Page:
Creegan family members visit destroyed building
STEUBENVILLE – Mary Elaine (Creegan) Feist started crying as she looked inside what was once her second home.
“That’s my father’s office over there in the corner. You can see what is left of it. This is absolutely heartbreaking because there were still a number of treasures left in there and so many memories,” Feist said as she stood in the ice covered alley behind the Creegan Co. building on Washington Street.
The Creegan store has been closed since 2010, but Feist said the company still had a number of puppets, hand crafted animated characters and material in the building.
“We have been slowly moving things out. But we lost so much in the fire,” she noted.
The brick structure was gutted Wednesday night and Thursday morning as a fire destroyed the building and forced residents in the nearby Washington Square Apartment building to seek shelter at the nearby Froehlich’s Classic Corner restaurant.
“I can remember running down here after I got out of school every afternoon at St. Anthony’s grade school. Even after the store closed I could walk in the building and still hear my mom’s voice and the many creative people who worked there creating magic,” Feist said.
“It was a really neat building with the wooden floors. When my parents bought the building it was a Montgomery Store and S&H Green Stamp business. It was a great place for everyone,” she said.
Her brother, Sean Creegan, agreed.
“It was a hell of a place to grow up as a kid. When we were in the building it was our home. This is a very emotional day for all of us in the family but I believe we will come back,” Sean Creegan said.
George Creegan sat in Feist’s car a few feet away from the building he bought for his puppets and animated figures more than 50 years ago.
“This was our first building. Later on we bought the apartment building next door and used the first floor as part of our store. This is hard for me to see because there are so many memories gone with the building. We lost a lot of memorabilia that can’t be replaced,” George Creegan stated.
Feist said she received a phone call Wednesday night from the son of one of the Creegan Co. artists.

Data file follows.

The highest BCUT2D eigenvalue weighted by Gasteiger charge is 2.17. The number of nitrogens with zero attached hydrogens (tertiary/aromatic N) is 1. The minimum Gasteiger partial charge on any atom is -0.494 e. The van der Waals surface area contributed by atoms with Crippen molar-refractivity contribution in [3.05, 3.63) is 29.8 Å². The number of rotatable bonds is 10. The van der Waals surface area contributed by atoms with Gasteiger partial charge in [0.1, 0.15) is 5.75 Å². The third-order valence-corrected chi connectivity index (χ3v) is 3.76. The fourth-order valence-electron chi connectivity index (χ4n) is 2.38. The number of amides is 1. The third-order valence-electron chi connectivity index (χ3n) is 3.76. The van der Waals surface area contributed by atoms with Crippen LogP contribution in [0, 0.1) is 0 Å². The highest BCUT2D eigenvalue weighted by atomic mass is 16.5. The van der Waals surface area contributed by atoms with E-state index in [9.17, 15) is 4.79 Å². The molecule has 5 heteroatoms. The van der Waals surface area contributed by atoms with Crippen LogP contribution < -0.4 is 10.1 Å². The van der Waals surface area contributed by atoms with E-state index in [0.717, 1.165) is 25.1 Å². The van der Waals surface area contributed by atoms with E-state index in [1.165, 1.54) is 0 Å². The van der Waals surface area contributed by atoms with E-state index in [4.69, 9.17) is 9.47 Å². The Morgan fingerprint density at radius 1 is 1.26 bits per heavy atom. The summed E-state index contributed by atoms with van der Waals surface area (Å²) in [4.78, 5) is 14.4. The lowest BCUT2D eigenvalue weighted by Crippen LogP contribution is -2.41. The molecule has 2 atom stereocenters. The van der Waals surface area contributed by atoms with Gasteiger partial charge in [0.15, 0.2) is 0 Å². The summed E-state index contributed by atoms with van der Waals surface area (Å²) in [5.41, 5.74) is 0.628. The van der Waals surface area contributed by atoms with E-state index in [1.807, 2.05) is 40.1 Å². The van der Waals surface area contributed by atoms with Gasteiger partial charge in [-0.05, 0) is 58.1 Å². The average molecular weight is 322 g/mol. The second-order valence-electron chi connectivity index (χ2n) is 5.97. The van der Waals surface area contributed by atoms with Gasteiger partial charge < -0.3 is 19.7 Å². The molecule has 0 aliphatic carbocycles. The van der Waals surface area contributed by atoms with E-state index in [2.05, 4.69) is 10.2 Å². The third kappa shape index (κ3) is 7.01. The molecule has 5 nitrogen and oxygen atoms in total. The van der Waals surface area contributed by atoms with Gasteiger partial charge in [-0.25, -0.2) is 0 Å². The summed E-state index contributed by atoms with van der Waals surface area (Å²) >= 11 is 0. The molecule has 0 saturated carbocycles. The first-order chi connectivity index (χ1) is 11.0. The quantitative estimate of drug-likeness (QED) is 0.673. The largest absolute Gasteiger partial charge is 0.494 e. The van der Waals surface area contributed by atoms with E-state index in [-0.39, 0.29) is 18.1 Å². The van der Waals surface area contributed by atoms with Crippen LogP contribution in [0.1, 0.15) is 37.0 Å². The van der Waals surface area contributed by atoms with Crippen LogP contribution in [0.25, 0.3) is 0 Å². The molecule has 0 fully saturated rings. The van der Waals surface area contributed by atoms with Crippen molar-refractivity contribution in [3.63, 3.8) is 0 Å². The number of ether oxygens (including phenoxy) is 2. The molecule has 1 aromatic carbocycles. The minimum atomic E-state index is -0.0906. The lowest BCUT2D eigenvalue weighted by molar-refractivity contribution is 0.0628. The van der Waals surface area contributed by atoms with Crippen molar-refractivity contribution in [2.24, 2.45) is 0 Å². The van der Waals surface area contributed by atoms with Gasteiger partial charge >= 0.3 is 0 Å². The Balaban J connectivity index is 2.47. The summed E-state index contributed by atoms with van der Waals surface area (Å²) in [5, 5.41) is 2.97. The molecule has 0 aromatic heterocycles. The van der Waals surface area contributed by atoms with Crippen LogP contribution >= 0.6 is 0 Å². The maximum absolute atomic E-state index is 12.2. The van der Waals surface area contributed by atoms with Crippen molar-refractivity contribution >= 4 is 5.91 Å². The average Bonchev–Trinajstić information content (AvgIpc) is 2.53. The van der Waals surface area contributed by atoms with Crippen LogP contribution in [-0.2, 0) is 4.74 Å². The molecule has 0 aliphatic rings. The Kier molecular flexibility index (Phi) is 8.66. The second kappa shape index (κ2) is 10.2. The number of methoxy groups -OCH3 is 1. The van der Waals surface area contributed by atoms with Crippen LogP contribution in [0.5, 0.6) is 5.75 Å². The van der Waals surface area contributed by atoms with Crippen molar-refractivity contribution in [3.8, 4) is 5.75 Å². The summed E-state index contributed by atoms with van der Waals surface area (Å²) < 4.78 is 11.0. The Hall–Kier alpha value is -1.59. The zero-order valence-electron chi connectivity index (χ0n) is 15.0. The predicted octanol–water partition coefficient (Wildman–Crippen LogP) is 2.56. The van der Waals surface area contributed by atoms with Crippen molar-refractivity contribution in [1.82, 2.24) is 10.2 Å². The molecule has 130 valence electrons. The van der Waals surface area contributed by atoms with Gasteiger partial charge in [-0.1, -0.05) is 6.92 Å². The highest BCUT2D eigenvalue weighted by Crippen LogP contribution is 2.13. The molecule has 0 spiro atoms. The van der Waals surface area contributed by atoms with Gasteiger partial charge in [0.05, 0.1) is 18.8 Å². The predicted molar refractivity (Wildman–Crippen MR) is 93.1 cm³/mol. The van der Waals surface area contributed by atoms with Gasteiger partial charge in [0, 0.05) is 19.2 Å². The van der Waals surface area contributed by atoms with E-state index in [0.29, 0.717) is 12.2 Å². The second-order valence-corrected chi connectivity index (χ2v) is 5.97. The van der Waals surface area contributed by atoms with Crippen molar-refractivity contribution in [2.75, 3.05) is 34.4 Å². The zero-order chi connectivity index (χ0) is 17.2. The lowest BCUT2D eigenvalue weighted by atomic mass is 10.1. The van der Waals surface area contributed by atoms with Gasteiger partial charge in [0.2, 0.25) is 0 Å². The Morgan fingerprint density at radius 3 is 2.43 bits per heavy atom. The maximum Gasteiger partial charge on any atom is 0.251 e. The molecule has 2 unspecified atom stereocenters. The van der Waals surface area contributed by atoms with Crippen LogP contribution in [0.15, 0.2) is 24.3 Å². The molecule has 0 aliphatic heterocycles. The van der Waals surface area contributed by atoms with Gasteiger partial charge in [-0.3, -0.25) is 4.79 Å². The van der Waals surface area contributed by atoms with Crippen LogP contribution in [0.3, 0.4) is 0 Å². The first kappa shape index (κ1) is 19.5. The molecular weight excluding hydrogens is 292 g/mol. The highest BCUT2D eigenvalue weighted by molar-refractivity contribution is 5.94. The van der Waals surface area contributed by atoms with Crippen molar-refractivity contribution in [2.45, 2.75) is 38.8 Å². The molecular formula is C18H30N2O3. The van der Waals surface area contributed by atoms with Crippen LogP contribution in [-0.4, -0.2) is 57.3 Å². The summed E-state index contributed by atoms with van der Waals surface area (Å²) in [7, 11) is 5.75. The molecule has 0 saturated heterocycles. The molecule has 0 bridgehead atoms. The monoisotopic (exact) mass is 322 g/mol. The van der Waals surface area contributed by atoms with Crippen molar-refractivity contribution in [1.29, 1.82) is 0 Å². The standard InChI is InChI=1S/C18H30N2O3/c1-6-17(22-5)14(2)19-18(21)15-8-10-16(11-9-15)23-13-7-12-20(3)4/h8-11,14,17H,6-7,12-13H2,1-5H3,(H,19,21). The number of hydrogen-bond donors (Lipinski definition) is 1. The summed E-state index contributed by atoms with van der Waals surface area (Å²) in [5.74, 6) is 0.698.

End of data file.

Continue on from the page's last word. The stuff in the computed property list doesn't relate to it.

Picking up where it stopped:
“He is now a firefighter and he called me to say firefighters were being called to a fire at the Creegan building. I started scrambling trying to call family members to get down here. By the time we arrived it was gone. The most creative people in the world once worked in that building. They created a new world for a generation of kids,” according to Feist.
Steubenville Fire Chief Carlo Capaldi said the cause of the fire is still under investigation.
“Washington Street between Fifth Street and Seventh Street will remain closed until the building is demolished. The walls are bowed at several places and the building is not stable. Steubenville Building Inspector Anthony Bodo inspected the structure Thursday morning and is now preparing the paperwork to have it demolished,” Capaldi said.
“We are also keeping the residents out of the Washington Square Apartment building until the building is brought down because of the instability of the Creegan building walls. There are also several hot spots inside the building that we can’t get to until everything is brought down and we can start pulling the material out,” Capaldi remarked.
Two city firefighters were working Thursday afternoon from a fourth floor window in the apartment building to spray water into the rubble inside the Creegan building.
A Washington Square apartment building resident who asked to not be identified said he smelled smoke as he walked from the Rite Aid store to his apartment.
“I thought someone had burned some trash and it was finished because I didn’t see anything outside. I went upstairs to my apartment and then saw a cloud of smoke blow by the window. I ran downstairs and saw sparks coming from the building and called the fire department,” he related.
Greg Froehlich provided temporary housing in his restaurant building for several apartment residents again Thursday night.
“The Red Cross asked if the people could stay here until they were allowed back in their building. So the first night about nine people slept in our large banquet room and Thursday night they stayed upstairs in a vacant office. It was the least I could do,” he commented.
Froehlich said he is used to hearing the fire truck sirens because the North Street fire station is only one block from his restaurant.
“I heard the sirens Wednesday night and realized they had stopped outside of the restaurant and then I saw the Creegan building burning. We tried to keep providing coffee and hot chocolate through the night because I could see the wind blowing the water from the fire hoses all over the place. Those firefighters and police officers who were out there during the fire were completely drenched.
“It was a tough night for those folks,” Froehlich said.